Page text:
By Brooke Gazer
There are good reasons why bananas are the most popular fruit on the planet. Bananas are the world’s fourth richest dietary staple, after wheat, rice, and corn. Low in fat and rich in potassium and vitamins A, B, C and D, a medium banana has only 95 calories. This delicious fruit offers a quick, natural, and sustained energy boost with an added benefit; bananas have a type of protein that your body converts into serotonin. This is something commonly found in antidepressants, known to improve mood and promote relaxations. So if you are having a bad day, grab a banana.
Cuba first introduced bananas into the USA in the early 1800s. But the Boston Fruit Company had cornered the market by the latter part of that century, and more bananas were shipped from Jamaica. At the turn of the 20th century (1899), the Boston Fruit Company merged with another banana trading company to become The United Fruit Company.
The Banana Republics of Latin America
United Fruit took the banana from luxury status to everyday household use, and its popularity was further increased in 1944, when the Chiquita banana jingle premiered in movie theaters. Using a little humor, it instructed people how to choose and use bananas. Chiquita owed much to the “Brazilian Bombshell” Carmen Miranda, the singer/dancer/actress who performed in turbans filled with fruit. To catch United Fruit’s efforts to give bananas sex appeal, the original commercial appears on YouTube (https://www.youtube.com/watch?v=RFDOI24RRAE).
The broader impact of the United Fruit Company on Latin America, however, is no laughing matter. Under the pretense of helping to develop third world countries, this corporation displaced hundreds of thousands of indigenous and peasant farmers. They indulged dictators, instigated coups d’états, and employed violence to control workers. This grand organization was responsible for the term “Banana Republic,” before it became a brand name for trendy clothing.
For nearly a century, United Fruit had a monopoly on banana production and shipping, controlling nearly ninety percent of the market. In 1985 it became Chiquita Brands International with headquarters in both the USA and Switzerland. While it operates more ethically today, it is still plagued by problems that emerged early on – environmental destruction to provide for monoculture, use of carcinogenic pesticides, exploitation of workers, aiding and abetting political and economic corruption.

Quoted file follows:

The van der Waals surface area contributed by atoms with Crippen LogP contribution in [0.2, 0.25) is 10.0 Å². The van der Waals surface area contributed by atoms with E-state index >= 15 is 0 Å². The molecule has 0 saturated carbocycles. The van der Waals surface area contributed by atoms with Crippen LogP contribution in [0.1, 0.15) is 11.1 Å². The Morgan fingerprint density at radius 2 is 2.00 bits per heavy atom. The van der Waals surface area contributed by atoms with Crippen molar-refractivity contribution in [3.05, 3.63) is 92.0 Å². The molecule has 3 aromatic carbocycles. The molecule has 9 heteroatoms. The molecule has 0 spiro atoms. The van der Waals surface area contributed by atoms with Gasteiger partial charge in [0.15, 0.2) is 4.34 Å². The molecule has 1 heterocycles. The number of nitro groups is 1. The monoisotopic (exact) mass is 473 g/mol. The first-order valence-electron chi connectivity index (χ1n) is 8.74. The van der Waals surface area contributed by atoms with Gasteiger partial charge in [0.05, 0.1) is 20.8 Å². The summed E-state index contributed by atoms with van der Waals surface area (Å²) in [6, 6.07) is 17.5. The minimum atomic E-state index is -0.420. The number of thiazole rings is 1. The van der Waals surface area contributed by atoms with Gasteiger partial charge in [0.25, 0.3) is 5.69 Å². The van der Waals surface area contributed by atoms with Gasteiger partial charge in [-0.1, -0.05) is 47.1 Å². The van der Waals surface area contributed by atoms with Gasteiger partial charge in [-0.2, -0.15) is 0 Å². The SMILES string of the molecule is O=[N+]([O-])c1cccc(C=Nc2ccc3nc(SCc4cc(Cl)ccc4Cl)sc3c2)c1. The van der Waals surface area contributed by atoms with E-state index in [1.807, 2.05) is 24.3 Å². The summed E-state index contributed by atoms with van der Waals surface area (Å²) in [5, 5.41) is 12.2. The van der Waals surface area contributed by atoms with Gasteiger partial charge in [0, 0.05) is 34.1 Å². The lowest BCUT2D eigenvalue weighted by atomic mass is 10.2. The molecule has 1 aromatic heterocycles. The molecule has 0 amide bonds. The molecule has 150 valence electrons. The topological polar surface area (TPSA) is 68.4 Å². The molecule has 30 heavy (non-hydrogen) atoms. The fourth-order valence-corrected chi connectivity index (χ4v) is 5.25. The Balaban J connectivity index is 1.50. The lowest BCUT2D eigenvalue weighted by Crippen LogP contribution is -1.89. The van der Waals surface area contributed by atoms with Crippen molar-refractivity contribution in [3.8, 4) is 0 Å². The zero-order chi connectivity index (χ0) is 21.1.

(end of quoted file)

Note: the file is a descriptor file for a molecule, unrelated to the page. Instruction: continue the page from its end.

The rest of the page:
Mexican Banana Production
Mexico currently holds tenth place in global banana production, and ranks thirteenth in banana exporting. The United States is among the world’s largest banana importers, with 80% of its imports coming from Mexico. This simple fruit generates between $140-$190 million USD annually for Mexico, and sharing a border would make it a natural win- win for both countries. Let’s hope the relationship continues.
Canada does not have the same proximity and most of their bananas originate in Central and South America, not Mexico. This is something that Mexico may want to address in an upcoming trade deal, since bananas represent 10% of Canada’s total produce sales. That’s not small potatoes!
Of about 1000 types of bananas grown in 150 countries, Mexico produces eight. Machos (plantains) are considered by some to be more of a vegetable than a fruit, as they are cooked and served as a side dish for lunch and dinner. The Cavendish banana is the most familiar variety, accounting for almost half of global imports. Tabascos are similar but the shape is slightly more curved. Dominicos are the tiny finger size bananas, sweeter and denser than Cavendish. Manzanas are the fat squat ones and are slightly more acidic. Morados have a reddish-purple skin and seem to have creamier texture.
Cooking with Bananas
In many baked goods, you can make a healthier product by substituting mashed bananas for up to half the oil. Here in Huatulco, bananas ripen quickly, so when they become soft, I peel them, pop them into the freezer, and use them in muffins. When I have a lot, I use them in the following recipe; with the exception of machos, any combination of Mexican bananas (fresh or frozen) can be used.
Brooke Gazer operates Agua Azul la Villa,
an oceanview B&B in Huatulco
Banana Flax Bread
NOTES: This is a big recipe that makes four loaves, but it freezes well and it is moist enough to keep a loaf in the fridge for a few days.
Mexican vanilla is not as strong as what you buy north of the border, so adjust accordingly. The same goes for Mexican baking powder, so if you use an American or Canadian brand, cut the amount in half.
I’ve also discovered that the cane sugar in Mexico is sweeter than Canadian beet sugar, so this recipe calls for a bit less sugar; if you use beet sugar, add about another quarter cup.
Equipment: food processor, blender, wire whisk, 4 greased and floured loaf pans, and a large and a medium mixing bowl.
Preheat the oven to 350°F (175°C).
- 1½ cups softened butter
- 2¾ cups cane sugar
- 6 large eggs
- 5 cups flour
- 1½ cups ground flax
- 2 tsp salt
- 3 tsp baking soda
- 3 TBS baking powder
- 4½ cups ripe mashed bananas
- 1½ cups yogurt
- 2 TBS Mexican vanilla
1. Cream butter and sugar thoroughly in a food processor;
add the eggs and blend until smooth.
2. Mix the dry ingredients together in the medium bowl.
3. Mash the bananas in a blender; add the yogurt and vanilla and blend until fully incorporated.
4. Pour the butter/egg mixture into a large bowl.
5. Add a third of the banana/yogurt mixture and combine the ingredients with a wire whisk – do not over mix. Then add a third of the flour mixture. Repeat adding the banana/yogurt and flour mixtures by thirds. Do not over mix.
6. Pour into 4 greased and floured loaf pans.
7. Bake at in preheated oven for 45-60 minutes, reducing heat to 325°F (160°C) heat after the first ½ hour. Test for doneness with a skewer or long tooth pick.